It’s a win-win for the customer because they have a teaching organization they can call on any time they need to. And it pleases the customer by providing them an unmet need. It’s revenue-contributing now in that it can cover all costs. We hope it becomes a little bit profitable at some point, but at the end it’s our goal to provide education on what customers need. Oscar and Harald Wack web

MB: What are the predictors or leading indicators for Zestron’s financial success in electronics?

HW: Everything is becoming smaller and more difficult, and so that helps cleaning. We are pretty quick in responding. In general, compared to the average industry growth, more are turning to cleaning. Reliability is more of a concern. The protections or safeguarding is what it brings; we can’t see the product on the board, but you can see the numbers in the analysis as to what it does. It has provided more growth than the general (industry). But it’s not cyclical; every time the market went down, we went up, and when it went up, we also grew.

MB: Is it safe to say growth over the last few years has been accelerating?

HW: We are close to $50 million in sales, which was a lifelong dream of my father, to reach 100M Deutsche marks. We’ve had growth since we started. The last few years have been terrific. They’ve put us in a financial position where we can expand. We are getting to the limit of being able to house everyone. We are adding facilities all around the world in the next few years to provide future opportunities for the team and the markets. We will probably spend on the order of 40 million euros to do all this.

MB: Any reflections or thoughts on the future?

HW: I would say this. What happened was hard work and a lot of luck at times. It required a lot of engaged people who wanted to move the company forward. We want to continue to stay a family-owned business. We want to continue to work on the achievements. We think we can add market share and stay focused on electronics cleaning. We won’t divert to other avenues. We truly look forward to the next electronics revolution: IoT; flying cars. We see ourselves as a critical piece in the puzzle to enable these things to exist. You need people who want to push the cart, not sit in the cart. That was one of the things that inspired me. We are doing a lot on social responsibility because it goes back to who we are. We started a foundation on GBA and are spending six figures each year to support three professors who do basic research on GBA. A similar thing happened in the US, where we support cystic fibrosis. That came out of an employee who said he had to quit to help his son, who had cystic fibrosis.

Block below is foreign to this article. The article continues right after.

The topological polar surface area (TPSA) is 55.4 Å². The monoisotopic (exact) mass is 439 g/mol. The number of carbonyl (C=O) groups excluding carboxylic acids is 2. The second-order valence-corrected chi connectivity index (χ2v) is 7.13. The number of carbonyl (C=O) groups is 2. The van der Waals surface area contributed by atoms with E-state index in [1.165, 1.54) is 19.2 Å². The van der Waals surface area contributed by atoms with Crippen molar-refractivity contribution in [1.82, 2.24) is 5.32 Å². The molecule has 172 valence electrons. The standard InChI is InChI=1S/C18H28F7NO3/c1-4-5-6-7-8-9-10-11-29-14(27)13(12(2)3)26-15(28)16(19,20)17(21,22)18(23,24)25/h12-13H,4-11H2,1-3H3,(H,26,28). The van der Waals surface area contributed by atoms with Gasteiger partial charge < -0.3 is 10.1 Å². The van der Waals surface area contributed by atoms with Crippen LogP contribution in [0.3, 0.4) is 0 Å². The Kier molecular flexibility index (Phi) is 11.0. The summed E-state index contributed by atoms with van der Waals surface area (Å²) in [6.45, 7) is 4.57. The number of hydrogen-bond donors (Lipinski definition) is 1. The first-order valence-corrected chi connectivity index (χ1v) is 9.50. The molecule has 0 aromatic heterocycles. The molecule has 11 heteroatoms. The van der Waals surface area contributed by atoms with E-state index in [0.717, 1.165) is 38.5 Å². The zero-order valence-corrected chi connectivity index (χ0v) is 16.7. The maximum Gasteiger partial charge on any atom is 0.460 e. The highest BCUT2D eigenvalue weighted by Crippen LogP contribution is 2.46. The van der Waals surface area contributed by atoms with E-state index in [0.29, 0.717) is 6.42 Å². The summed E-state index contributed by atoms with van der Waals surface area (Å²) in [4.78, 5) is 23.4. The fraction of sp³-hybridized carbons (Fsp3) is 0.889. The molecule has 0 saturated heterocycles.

MB: Since we are talking about the 25th anniversary of Zestron, what brought you into the company?

HW: I came to the US in August 1996. I went to graduate school at Johns Hopkins. I wasn’t working for Zestron. In fact, I had no idea what we were doing. I was 28 and had just finished. Oskar was going to close the shop, which wasn’t going well, and I was looking for a job, so I took it.

MB: Do you feel strongly about whether your children will participate in the family business?

HW: My father felt and wished his company would continue to exist and he could look back at having achieved something. That notion resonates with us as the second generation, to help develop into new markets and opportunities. Being handed the technology carries a lot of responsibility but also a wish to find the same moment in life where I can look back and say we had a great run. The likelihood someone among the next generation is interested in what I do and what the company does is probably pretty low. If it is, there’s the question whether someone is equipped. The highest probability is you find someone from outside the company to run it, and the ownership stays in the family. I was never forced; it came naturally. But it was never planned or organized. I was the youngest kid and studied chemistry because I wanted to prove I could; it wasn’t planned this way.

 

Ed.: Due to an editorial error, the original Innovation Index goal was originally listed as 50%. The correct figure is 15%.